Yankee Roughnecks Return To Kelham Hall

April 7, 2017 3:14 pm

As Britain fought for its survival during World War II, a team of American oil drillers travelled across the Atlantic to help with the UK war effort. They became known as the ‘Roughnecks of Sherwood Forest’.

Their contribution to the UK oil industry was celebrated at the Dukes Wood Oil Museum which formally relocated to Kelham Hall this week (5th April 2017). A dedicated museum space has been set aside to display the rich array of objects, photographs and other ephemera collected during the last 74 years. The rich tapestry during this period is brought to life in the exhibition which is free and open to members of the general public.

Fascinated by local history and engineering; Jonathan Pass, Managing Director of Kelham Hall & Country Park discovered that during World War II – 43 American oil riggers were billeted in the Hall with a mission to develop the rich oil deposits in Sherwood Forest. War-torn Britain’s imported oil reserves were running low with German U-boats sinking over 700,000 tonnes of shipping per month. The U-boats would never sink the Sherwood Forest supplies.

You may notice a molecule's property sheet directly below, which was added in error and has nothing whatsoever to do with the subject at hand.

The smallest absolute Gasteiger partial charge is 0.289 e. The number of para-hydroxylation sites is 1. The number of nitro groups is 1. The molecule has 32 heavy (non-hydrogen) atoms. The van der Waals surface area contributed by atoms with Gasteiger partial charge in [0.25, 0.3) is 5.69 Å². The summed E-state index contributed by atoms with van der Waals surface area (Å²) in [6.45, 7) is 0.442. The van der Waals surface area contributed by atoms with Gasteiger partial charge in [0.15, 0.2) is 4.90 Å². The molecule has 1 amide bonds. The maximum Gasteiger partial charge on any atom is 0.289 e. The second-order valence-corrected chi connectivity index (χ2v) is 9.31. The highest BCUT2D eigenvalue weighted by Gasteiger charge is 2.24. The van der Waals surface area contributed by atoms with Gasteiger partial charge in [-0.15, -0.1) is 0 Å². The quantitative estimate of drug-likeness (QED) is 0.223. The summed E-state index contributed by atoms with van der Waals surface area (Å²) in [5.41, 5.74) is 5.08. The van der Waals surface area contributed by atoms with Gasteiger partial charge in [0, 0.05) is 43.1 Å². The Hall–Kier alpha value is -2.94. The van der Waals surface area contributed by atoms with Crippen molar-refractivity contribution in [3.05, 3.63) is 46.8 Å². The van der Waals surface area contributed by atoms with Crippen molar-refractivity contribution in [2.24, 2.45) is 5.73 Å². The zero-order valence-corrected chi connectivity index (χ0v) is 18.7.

During their year at Dukes Wood, the ‘Roughnecks’ established over 100 wells, producing up to 3000 barrels a day, supplementing supplies from America and the Middle East. The contribution made by the ‘Yankee Roughnecks’ was a significant contribution to helping Britain during World War II.

The exhibits in the museum tell the story of ‘derring-do’, secret meetings with Winston Churchill and the establishment of the UK based oil industry. Given Kelham Hall’s rich history and association to the oilmen, it seemed logical that the museum be moved to Kelham Hall, making it more accessible to the public.

Kevin Topham, Curator and co-founder of the Dukes Wood Oil Museum explained “there were very strong links between the Oklahoma ancestors of the ‘frontier oilmen’. A statue of the Oil Patch Warrior was commissioned in 1991 and unveiled by John Wakeham (then Energy Minister) in recognition of the oilmen. It is hoped that the nine-foot high bronze statue can join the other exhibits at Kelham Hall”.

A restored ‘nodding donkey’, a familiar site in the past is also being relocated to Kelham Hall.

Photo Caption
Jonathan Pass, Managing Director of Kelham Hall & Country Park (left) and Kevin Topham, Curator of Dukes Wood Oil Museum (right), pictured wearing commemorative engraved oil mining helmets at the recent opening of the museum.

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